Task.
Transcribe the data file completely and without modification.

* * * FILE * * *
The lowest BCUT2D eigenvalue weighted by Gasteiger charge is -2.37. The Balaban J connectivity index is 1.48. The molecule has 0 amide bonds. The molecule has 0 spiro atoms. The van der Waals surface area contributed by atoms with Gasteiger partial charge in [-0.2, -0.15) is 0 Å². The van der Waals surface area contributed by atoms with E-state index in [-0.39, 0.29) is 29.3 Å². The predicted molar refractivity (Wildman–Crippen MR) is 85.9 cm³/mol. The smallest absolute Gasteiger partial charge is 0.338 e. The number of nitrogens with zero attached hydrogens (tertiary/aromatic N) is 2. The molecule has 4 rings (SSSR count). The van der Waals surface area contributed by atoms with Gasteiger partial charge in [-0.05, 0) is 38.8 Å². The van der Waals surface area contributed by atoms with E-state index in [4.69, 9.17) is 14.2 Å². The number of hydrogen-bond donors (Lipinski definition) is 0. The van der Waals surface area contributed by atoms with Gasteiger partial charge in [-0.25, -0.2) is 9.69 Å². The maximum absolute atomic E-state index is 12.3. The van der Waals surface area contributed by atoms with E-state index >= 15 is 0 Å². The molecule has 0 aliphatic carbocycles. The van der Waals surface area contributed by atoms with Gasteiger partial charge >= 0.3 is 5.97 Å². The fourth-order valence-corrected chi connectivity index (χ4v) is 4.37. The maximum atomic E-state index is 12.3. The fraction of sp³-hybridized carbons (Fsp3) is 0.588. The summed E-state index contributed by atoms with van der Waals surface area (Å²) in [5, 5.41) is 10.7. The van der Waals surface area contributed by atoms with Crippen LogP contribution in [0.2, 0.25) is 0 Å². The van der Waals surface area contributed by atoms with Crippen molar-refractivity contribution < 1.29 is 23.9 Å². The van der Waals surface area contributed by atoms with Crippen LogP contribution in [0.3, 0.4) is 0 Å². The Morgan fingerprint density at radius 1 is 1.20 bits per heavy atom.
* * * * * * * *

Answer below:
The lowest BCUT2D eigenvalue weighted by Gasteiger charge is -2.37. The Balaban J connectivity index is 1.48. The molecule has 0 amide bonds. The molecule has 0 spiro atoms. The van der Waals surface area contributed by atoms with Gasteiger partial charge in [-0.2, -0.15) is 0 Å². The van der Waals surface area contributed by atoms with E-state index in [-0.39, 0.29) is 29.3 Å². The predicted molar refractivity (Wildman–Crippen MR) is 85.9 cm³/mol. The smallest absolute Gasteiger partial charge is 0.338 e. The number of nitrogens with zero attached hydrogens (tertiary/aromatic N) is 2. The molecule has 4 rings (SSSR count). The van der Waals surface area contributed by atoms with Gasteiger partial charge in [-0.05, 0) is 38.8 Å². The van der Waals surface area contributed by atoms with E-state index in [4.69, 9.17) is 14.2 Å². The number of hydrogen-bond donors (Lipinski definition) is 0. The van der Waals surface area contributed by atoms with Gasteiger partial charge in [-0.25, -0.2) is 9.69 Å². The maximum absolute atomic E-state index is 12.3. The van der Waals surface area contributed by atoms with E-state index >= 15 is 0 Å². The molecule has 0 aliphatic carbocycles. The van der Waals surface area contributed by atoms with Gasteiger partial charge >= 0.3 is 5.97 Å². The fourth-order valence-corrected chi connectivity index (χ4v) is 4.37. The maximum atomic E-state index is 12.3. The fraction of sp³-hybridized carbons (Fsp3) is 0.588. The summed E-state index contributed by atoms with van der Waals surface area (Å²) in [5, 5.41) is 10.7. The van der Waals surface area contributed by atoms with Crippen LogP contribution in [0.2, 0.25) is 0 Å². The van der Waals surface area contributed by atoms with Crippen molar-refractivity contribution < 1.29 is 23.9 Å². The van der Waals surface area contributed by atoms with Crippen LogP contribution in [0.3, 0.4) is 0 Å². The Morgan fingerprint density at radius 1 is 1.20 bits per heavy atom.